Here, Geneva argues, at his deposition, Proctor indicated that 67 "frail older seniors" occupy Geneva's building, and it was their concerns that led Geneva to file suit. Geneva asserts there were also concerns among its board members, who are responsible for administration of the facility, that an incident involving Minsec's alleged illegal use of the subject property could force the closure of Geneva's facility. Proctor further testified there were some incidents, although minor, that caused Geneva's board members to seek enforcement of the zoning ordinance. Proctor also testified the subject property is immediately adjacent to Geneva's facility. Additionally, Proctor indicated that the potential for harm by Minsec's residents caused Geneva's concerns for the safety of its residents.

Geneva also argues, although Minsec attempts to equate the MPC's "substantially affected" language with "actual harm," nothing in the statute or the case law supports such an interpretation. Geneva asserts Proctor was honest that no resident of Geneva's facility was murdered by a Minsec resident; however, Geneva's residents voiced concerns about safety.

Minsec responds the only private plaintiffs who have standing to bring suit under Section 617 are those who are "aggrieved" and "substantially affected" by a zoning violation. Minsec argues Section 617 and common law principles regarding standing require a plaintiff to suffer actual harm to establish standing.

Minsec asserts unsubstantiated, subjective feelings of anxiety arising from an alleged zoning violation are insufficient to constitute the requisite harm.

Minsec further argues that Proctor, Geneva's corporate designee and chairman, testified Minsec's use of the subject property, which began over eight years ago, has had no adverse effect on the desirability of Geneva's facility, and "[t]here has been no actual harm at this point." R.R. at 19a, Dep. of Stephen Proctor, Notes of Testimony (N.T.), 3/2/10, at 61. The only effects Proctor cited were "some minor things that happened on the street where people -- I mean, we're not looking at somebody being mugged, but it was more, you know, fear of large tattooed folks who are hanging out at a place." R.R. at 15a, N.T. at 46.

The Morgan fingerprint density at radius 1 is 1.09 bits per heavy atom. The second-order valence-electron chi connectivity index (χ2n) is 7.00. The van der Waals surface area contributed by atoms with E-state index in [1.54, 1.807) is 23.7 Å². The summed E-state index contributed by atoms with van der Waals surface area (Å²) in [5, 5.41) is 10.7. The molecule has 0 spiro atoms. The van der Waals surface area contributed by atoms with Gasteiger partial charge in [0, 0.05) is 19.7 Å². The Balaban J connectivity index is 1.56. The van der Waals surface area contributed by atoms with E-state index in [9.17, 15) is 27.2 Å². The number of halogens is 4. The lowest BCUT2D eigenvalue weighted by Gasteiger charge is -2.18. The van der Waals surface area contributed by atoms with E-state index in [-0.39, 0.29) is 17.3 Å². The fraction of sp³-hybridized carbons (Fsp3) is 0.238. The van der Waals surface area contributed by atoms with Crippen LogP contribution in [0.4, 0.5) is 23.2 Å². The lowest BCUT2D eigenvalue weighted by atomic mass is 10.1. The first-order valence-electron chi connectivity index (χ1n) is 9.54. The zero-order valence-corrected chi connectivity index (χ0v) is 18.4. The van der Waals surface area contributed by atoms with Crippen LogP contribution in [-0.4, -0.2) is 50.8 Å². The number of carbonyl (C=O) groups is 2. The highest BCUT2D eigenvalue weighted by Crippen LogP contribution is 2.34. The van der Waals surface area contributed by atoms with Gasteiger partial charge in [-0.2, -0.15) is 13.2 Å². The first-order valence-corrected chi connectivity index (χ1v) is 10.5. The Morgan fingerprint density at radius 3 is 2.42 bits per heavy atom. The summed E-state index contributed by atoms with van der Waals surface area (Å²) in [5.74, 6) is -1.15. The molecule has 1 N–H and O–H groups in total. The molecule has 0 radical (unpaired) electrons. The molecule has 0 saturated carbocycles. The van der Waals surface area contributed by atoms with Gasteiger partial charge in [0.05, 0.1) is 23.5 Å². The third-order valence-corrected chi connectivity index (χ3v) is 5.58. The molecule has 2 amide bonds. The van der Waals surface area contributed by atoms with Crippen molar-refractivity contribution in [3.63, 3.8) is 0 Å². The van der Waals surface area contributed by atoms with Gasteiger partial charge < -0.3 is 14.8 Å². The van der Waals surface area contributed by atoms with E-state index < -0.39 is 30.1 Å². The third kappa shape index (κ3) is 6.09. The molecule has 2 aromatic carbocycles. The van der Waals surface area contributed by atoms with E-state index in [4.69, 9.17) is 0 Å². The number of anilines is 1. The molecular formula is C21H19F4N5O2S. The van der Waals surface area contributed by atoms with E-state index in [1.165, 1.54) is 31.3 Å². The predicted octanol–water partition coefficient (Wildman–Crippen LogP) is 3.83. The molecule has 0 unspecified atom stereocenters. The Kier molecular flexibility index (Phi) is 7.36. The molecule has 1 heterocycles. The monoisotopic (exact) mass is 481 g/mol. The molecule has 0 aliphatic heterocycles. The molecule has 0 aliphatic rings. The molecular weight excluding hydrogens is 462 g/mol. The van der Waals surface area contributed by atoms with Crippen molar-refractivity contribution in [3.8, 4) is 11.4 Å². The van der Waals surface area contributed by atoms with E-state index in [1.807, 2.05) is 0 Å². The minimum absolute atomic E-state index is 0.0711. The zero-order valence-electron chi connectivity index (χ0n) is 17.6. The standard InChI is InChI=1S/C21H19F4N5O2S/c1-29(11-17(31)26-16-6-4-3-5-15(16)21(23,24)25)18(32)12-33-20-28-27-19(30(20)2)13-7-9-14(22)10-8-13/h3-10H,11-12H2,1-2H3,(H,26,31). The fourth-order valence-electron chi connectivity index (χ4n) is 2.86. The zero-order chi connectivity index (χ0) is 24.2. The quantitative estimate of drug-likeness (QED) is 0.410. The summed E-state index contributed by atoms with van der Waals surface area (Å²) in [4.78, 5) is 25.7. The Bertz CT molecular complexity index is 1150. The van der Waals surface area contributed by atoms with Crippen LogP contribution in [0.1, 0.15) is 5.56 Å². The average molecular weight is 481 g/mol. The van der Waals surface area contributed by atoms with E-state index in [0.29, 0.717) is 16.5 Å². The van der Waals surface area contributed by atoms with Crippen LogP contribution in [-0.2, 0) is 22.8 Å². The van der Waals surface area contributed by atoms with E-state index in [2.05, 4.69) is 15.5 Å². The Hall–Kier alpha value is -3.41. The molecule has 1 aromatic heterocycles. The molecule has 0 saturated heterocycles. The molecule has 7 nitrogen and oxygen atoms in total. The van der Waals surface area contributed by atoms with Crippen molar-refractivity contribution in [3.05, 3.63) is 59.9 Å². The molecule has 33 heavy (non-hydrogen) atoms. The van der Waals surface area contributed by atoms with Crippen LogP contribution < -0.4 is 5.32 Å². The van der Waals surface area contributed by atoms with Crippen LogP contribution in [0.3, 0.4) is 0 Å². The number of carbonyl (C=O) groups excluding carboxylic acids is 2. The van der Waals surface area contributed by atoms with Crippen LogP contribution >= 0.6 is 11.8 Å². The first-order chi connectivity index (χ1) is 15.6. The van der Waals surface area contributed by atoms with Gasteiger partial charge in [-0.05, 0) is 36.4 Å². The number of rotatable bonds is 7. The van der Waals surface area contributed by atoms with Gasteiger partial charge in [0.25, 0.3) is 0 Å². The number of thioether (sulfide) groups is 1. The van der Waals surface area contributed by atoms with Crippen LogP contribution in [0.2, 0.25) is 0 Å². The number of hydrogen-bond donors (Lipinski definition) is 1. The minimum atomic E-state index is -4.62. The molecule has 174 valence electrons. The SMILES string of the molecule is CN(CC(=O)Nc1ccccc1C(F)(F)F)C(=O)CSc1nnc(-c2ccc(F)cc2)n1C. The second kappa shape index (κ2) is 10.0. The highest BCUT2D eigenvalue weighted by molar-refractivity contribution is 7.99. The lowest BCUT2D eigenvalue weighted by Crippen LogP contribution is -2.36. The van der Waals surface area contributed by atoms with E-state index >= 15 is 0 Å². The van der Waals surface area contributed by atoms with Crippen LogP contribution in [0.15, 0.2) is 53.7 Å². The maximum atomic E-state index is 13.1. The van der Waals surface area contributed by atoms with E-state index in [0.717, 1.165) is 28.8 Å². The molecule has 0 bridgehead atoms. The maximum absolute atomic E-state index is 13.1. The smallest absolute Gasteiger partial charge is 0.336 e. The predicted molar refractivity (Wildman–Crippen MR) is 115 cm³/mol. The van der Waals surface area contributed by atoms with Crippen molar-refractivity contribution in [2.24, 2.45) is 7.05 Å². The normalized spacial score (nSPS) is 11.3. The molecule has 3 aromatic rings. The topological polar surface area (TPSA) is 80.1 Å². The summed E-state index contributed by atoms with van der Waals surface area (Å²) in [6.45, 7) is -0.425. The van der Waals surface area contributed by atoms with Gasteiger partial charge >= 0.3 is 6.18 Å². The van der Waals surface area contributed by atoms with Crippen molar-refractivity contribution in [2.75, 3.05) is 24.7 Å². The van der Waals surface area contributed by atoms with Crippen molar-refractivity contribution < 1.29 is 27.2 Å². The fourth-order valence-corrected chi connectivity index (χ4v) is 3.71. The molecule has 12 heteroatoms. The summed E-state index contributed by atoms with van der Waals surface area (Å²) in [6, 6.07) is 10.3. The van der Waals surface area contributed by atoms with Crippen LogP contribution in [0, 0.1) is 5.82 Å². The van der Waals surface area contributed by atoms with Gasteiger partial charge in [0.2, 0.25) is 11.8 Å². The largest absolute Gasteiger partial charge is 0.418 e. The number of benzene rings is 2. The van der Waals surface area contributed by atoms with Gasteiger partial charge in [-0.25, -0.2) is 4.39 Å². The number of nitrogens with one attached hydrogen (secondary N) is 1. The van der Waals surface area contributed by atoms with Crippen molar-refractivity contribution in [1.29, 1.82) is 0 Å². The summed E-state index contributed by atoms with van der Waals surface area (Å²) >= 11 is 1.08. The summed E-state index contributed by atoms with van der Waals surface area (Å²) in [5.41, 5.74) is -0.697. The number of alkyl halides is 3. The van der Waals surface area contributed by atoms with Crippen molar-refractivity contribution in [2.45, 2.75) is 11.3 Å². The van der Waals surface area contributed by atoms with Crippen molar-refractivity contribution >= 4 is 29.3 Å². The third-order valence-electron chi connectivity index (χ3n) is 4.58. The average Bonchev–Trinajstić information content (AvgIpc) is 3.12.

Minsec maintains Section 617 of the MPC does not grant a plaintiff standing to sue based merely on subjective anxiety or fear. See Geschwindt v. Wagner, 1 A.3d 970 (Pa. Cmwlth. 2010), appeal denied, ___ Pa. ___, ___ A.3d ___ (No. 578 MAL 2010, filed March 30, 2011) (mere physical proximity and aesthetic objections do not provide a basis for standing under Section 617).

Minsec argues that, allowing plaintiffs to sue under Section 617 based solely on their subjective feelings of anxiety would give the statute's standing clause an unlimited scope.

As noted above, Section 617 of the MPC states that a private individual may file suit to "prevent, restrain, correct or abate" violations of zoning ordinances provided the "aggrieved owner or tenant of real property ... shows that his property or person will be substantially affected by the alleged violation ...." 53 P.S. §10617 (emphasis added).

In support of its assertions that it has standing under Section 617, Geneva relies on this Court's decision in Siegmond. A review of that decision is helpful. In Siegmond, two landowners constructed an addition on their garage in violation of the applicable zoning ordinance. Two objectors, who were adjacent landowners, brought suit seeking to enforce the ordinance. After a non-jury trial, the common pleas court entered an order enjoining the landowners from using the addition and requiring removal of the offending structure.

Before this Court, the landowners argued the common pleas court erred in determining the objectors had standing under Section 617. Specifically, they asserted an objective standard must apply in determining whether an individual is substantially affected by an alleged zoning ordinance violation, and the injuries resulting from the violation must be special and peculiar to the objector. The landowners argued the objectors did not meet this standard. Rejecting this argument, this Court explained: